- YouTube announced on March 31 that it will be testing a new feature to hide the public dislike count from YouTube.
- The company said they’ll run a small experiment where they’ll try a few different designs for hiding dislike counts.
- It’s just yet an experiment that YouTube is conducting that may bring a huge change to the video platform, however, the dislike button will not be removed for anyone.
YouTube announcement on Twitter
YouTube announced this new experiment that it is conducting on Twitter.
Creators, you’ll still be able to see the exact number of likes and dislikes in YouTube Studio. For viewers, if you’re in the experiment, you can still like or dislike a video to share feedback with creators and help tune the recommendations you see on YouTube.— YouTube (@YouTube) March 30, 2021
YouTube explained that this new experiment is done for the creator’s well-being and to tackle the dislike campaigns.
Those who become a part of this small experiment will see one of the new layouts that YouTube has shared above in the tweet.
YouTube further explained in a community forum thread that the goal of this experiment is not to remove the ability of the consumers to dislike the video or to signal the YouTube algorithm that they disliked a certain video but rather this experiment is being conducted from creators feedback.
YouTube said, “We’ve heard from creators that the public dislike counts can impact their well-being and may motivate a targeted campaign of dislikes on a creator’s video.”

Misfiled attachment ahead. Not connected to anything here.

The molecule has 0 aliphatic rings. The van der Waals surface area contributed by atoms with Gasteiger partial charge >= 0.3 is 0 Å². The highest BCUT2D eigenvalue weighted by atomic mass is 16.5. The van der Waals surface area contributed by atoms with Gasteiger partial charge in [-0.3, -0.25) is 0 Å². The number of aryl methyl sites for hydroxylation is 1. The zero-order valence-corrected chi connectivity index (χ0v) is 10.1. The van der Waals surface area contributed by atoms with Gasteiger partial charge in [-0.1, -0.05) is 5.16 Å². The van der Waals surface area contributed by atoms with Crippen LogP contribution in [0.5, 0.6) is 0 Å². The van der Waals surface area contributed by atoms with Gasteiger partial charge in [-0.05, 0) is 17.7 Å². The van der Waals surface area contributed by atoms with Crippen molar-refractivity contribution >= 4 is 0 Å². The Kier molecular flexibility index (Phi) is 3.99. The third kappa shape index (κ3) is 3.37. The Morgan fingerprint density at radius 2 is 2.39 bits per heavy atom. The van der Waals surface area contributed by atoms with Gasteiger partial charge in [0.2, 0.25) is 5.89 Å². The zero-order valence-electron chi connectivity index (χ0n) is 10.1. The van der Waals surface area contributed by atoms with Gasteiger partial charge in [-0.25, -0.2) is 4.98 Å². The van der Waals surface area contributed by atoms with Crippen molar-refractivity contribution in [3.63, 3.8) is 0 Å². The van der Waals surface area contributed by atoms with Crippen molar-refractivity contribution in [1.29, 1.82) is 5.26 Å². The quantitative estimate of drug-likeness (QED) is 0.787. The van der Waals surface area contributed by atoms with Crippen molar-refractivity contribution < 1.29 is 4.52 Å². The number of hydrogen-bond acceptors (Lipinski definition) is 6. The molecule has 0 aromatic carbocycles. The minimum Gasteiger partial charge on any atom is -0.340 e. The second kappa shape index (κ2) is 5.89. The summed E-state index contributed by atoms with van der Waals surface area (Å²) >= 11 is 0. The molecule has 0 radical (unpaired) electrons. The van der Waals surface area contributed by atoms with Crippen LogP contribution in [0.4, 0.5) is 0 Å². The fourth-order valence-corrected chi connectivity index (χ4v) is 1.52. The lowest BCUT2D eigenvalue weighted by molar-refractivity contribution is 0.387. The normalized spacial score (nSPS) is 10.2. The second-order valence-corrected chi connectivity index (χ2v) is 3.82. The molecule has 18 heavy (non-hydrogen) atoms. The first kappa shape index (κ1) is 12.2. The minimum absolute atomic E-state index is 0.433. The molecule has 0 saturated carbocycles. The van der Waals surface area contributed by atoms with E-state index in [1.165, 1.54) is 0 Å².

Further, they went on explaining, “So, we’re testing designs that don’t include the visible like or dislike count in an effort to balance improving the creator experience, while still making sure viewer feedback is accounted for and shared with the creator.”
What does it mean for the creators?
This experiment will only affect the public dislike count. Creators will always be able to see the dislike counts on any video from their YouTube studio and the dislike counts will continue to signal the YouTube algorithm for better video recommendations.
In the potential design that YouTube showcased in the tweet which is probably getting tested, we see the same dislike button layout but the dislike counts are hidden, and the term “Dislike” is appearing beneath the dislike button.
Of course, there could be targeted like and dislike campaigns as we saw with many videos including YouTube’s own Rewind.
But the dislike count also helps the consumers with the videos that are generally clickbait, spam, or misleading which is usually helpful in deciding if the user wants to invest his time watching those videos or not.
If this new feature rolls out globally after the tests, it will have both its pros and cons.
from Tech Crunch